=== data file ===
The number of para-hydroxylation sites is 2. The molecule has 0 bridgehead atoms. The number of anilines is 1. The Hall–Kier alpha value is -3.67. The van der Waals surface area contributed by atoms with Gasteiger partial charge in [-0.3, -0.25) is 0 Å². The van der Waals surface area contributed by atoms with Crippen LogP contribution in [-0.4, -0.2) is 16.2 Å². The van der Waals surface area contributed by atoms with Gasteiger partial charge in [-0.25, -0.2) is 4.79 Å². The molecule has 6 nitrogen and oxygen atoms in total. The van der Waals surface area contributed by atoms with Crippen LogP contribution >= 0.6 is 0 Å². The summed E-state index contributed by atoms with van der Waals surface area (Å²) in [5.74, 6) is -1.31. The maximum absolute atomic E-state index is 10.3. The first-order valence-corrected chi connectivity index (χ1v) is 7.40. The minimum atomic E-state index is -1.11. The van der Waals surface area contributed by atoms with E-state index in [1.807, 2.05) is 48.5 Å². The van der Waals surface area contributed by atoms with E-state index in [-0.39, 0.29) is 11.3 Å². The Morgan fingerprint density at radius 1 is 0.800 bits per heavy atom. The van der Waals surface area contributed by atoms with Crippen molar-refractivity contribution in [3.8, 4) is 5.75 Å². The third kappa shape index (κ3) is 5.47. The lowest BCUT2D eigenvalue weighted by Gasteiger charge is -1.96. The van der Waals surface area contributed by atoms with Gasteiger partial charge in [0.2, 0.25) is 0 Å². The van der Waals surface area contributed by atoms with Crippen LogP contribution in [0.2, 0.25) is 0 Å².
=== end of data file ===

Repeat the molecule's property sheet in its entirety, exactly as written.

The number of para-hydroxylation sites is 2. The molecule has 0 bridgehead atoms. The number of anilines is 1. The Hall–Kier alpha value is -3.67. The van der Waals surface area contributed by atoms with Gasteiger partial charge in [-0.3, -0.25) is 0 Å². The van der Waals surface area contributed by atoms with Crippen LogP contribution in [-0.4, -0.2) is 16.2 Å². The van der Waals surface area contributed by atoms with Gasteiger partial charge in [-0.25, -0.2) is 4.79 Å². The molecule has 6 nitrogen and oxygen atoms in total. The van der Waals surface area contributed by atoms with Crippen LogP contribution >= 0.6 is 0 Å². The summed E-state index contributed by atoms with van der Waals surface area (Å²) in [5.74, 6) is -1.31. The maximum absolute atomic E-state index is 10.3. The first-order valence-corrected chi connectivity index (χ1v) is 7.40. The minimum atomic E-state index is -1.11. The van der Waals surface area contributed by atoms with E-state index in [1.807, 2.05) is 48.5 Å². The van der Waals surface area contributed by atoms with E-state index in [-0.39, 0.29) is 11.3 Å². The Morgan fingerprint density at radius 1 is 0.800 bits per heavy atom. The van der Waals surface area contributed by atoms with Crippen molar-refractivity contribution in [3.8, 4) is 5.75 Å². The third kappa shape index (κ3) is 5.47. The lowest BCUT2D eigenvalue weighted by Gasteiger charge is -1.96. The van der Waals surface area contributed by atoms with Gasteiger partial charge in [0.2, 0.25) is 0 Å². The van der Waals surface area contributed by atoms with Crippen LogP contribution in [0.2, 0.25) is 0 Å².